Idlewild Baptist Church, with approximately 8,000 members, is building one of the largest worship centers in Florida on a 143-acre (57.2 ha) parcel of land on Van Dyke Road in Lutz, FL.
The church’s construction project, also called “The Master’s Plan,” will occur in two phases. Currently, construction of the $71-million-Phase One is under way and should be completed by 2005. Initial planning for Phase Two of the project has begun and construction will take place over the next six years.
RIPA & Associates Inc., the excavating contractor, has been performing site development for the project since the groundbreaking in November 2002. BECK Inc. is the general contractor hired to construct the building. The actual structure started to go vertical in August 2003.
Thomas C. Franchina of CBA Consulting Group is the senior project manager and owner’s representative.
“BECK and the various subcontractors and material suppliers are doing a great job so far,” said Franchina. “They have met and are exceeding our expectations, and the work force of over 300 men and women has great synergy, which results in a great working atmosphere.”
The first phase of the project involves approximately 445,000 sq. ft. (40,050 sq m) of building space, which includes a 95,000 sq. ft. (8,825 sq m) sanctuary that can seat 5,600 worshippers. The sanctuary will be 75 ft. (22.8 m) tall and will have a clear span, or open area, of 267 ft. (81 m) where there will be no floor to ceiling support.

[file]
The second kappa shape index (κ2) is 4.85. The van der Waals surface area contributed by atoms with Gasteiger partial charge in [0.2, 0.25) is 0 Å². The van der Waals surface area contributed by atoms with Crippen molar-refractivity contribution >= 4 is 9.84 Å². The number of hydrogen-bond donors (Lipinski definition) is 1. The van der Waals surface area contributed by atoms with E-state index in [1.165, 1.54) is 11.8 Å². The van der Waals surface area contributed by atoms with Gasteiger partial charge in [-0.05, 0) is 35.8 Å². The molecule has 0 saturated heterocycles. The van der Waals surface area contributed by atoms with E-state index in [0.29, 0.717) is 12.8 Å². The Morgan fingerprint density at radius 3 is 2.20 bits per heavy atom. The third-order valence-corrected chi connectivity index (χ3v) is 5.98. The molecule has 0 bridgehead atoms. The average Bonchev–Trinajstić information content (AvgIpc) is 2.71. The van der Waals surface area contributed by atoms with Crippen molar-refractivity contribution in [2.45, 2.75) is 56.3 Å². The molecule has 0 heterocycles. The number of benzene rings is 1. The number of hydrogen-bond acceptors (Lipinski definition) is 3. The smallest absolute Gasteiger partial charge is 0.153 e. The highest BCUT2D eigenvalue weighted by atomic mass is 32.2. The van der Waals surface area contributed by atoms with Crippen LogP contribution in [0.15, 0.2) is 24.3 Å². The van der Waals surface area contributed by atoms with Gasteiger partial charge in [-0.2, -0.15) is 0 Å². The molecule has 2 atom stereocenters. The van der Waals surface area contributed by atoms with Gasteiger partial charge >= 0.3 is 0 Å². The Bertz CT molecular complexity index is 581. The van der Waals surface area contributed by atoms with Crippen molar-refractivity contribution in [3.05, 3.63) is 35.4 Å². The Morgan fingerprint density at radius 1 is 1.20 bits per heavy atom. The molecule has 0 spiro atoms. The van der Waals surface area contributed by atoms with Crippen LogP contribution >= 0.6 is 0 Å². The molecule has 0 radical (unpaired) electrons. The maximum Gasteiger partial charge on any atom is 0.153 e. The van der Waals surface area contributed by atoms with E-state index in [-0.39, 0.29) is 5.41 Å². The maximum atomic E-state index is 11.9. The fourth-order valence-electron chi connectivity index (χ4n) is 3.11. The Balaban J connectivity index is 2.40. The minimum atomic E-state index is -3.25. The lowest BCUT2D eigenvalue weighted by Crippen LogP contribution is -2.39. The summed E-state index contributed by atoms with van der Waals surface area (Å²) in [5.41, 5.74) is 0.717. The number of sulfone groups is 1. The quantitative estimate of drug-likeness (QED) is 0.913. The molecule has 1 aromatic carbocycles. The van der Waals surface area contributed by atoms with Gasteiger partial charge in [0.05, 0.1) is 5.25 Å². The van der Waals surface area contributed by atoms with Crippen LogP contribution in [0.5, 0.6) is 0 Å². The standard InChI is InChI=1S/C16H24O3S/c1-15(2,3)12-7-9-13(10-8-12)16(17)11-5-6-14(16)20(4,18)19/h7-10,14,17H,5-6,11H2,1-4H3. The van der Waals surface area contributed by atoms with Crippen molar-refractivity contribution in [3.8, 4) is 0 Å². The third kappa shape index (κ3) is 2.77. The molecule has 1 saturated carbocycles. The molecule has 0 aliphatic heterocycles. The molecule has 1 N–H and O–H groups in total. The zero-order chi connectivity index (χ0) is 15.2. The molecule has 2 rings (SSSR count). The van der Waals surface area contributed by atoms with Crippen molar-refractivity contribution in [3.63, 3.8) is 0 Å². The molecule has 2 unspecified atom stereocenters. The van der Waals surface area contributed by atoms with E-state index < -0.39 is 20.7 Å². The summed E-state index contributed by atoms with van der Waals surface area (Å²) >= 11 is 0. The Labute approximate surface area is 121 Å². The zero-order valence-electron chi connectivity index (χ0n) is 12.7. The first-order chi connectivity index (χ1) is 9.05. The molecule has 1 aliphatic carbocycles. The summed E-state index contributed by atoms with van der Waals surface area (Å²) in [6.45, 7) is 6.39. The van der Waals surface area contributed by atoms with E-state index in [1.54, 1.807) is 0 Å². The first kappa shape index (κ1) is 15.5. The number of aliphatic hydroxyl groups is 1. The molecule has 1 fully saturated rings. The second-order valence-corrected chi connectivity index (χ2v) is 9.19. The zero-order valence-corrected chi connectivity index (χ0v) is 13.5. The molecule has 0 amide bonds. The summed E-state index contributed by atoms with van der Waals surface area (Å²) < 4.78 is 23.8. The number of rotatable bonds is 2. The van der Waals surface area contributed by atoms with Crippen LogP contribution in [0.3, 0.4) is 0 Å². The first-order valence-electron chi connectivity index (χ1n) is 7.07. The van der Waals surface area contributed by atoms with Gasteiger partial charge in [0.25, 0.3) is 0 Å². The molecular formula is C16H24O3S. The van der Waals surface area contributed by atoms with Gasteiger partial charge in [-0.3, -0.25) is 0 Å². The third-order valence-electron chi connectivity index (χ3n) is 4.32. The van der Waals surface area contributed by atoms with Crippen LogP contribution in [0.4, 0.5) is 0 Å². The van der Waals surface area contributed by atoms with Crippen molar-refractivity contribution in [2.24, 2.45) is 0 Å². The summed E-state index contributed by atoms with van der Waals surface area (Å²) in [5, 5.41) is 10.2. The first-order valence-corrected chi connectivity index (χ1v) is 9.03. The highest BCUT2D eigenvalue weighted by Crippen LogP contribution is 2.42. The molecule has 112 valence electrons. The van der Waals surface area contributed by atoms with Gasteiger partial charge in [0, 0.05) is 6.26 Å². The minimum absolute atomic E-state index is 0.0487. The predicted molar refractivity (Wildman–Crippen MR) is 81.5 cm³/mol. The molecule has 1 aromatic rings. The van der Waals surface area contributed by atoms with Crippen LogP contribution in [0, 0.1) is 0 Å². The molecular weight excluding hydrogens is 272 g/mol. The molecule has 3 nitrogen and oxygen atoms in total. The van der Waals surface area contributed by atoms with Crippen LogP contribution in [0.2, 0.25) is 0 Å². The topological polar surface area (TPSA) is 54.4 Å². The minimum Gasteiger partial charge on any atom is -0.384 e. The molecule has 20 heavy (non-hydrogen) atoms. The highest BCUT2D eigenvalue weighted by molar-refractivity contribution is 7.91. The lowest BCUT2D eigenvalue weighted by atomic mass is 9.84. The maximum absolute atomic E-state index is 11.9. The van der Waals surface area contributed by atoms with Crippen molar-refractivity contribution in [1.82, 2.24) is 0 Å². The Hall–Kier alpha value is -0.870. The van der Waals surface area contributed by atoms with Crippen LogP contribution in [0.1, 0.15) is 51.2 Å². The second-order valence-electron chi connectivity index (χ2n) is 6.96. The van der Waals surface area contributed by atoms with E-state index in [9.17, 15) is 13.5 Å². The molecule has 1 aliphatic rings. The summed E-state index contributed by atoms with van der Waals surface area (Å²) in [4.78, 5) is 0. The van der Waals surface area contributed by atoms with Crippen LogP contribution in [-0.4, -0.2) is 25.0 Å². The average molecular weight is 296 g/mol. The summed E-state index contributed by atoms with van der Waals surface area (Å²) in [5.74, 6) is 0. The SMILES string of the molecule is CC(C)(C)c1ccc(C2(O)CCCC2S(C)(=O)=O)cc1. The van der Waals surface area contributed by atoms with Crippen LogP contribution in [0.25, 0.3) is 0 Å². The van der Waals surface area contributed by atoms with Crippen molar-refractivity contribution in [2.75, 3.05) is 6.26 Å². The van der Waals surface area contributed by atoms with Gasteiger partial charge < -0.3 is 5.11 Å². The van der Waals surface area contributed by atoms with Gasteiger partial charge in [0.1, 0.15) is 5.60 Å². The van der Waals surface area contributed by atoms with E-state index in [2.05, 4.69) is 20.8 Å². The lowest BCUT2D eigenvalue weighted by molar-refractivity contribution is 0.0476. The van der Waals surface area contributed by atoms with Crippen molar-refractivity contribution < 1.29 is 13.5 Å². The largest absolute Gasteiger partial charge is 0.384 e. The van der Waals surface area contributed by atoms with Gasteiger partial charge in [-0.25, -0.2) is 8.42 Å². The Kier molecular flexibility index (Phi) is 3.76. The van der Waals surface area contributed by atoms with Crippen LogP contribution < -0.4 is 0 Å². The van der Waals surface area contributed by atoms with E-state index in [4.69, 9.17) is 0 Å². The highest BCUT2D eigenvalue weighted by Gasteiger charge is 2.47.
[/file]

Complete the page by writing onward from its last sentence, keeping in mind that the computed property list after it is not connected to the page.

Construction of the sanctuary requires custom-made beams, which are being supplied by the subcontractor Steel Fab Inc, Norcross, GA. According to Scott Campbell, BECK project manager, Steel Fab will “ship the beams in sections with guided escort.” Once the beams arrive at the site, subcontractor Derr Steel Erectors, Orlando, FL, will erect the beams.
To set the beams, explained Campbell, a Manitowoc 300-ton (272 t) 2250 Series 3 crawler crane was rented. The crane is outfitted with a 220-ft. (67 m) boom, weighs 800,000 lbs. (362,900 kg) and can lift up to 217,300 lbs. (98,566 kg).
“Our largest piece, a section of the roof truss, weighs 135,000 pounds,” said Campbell, noting that the company is about “to mobilize a 90-to 100-ton crane within a week.”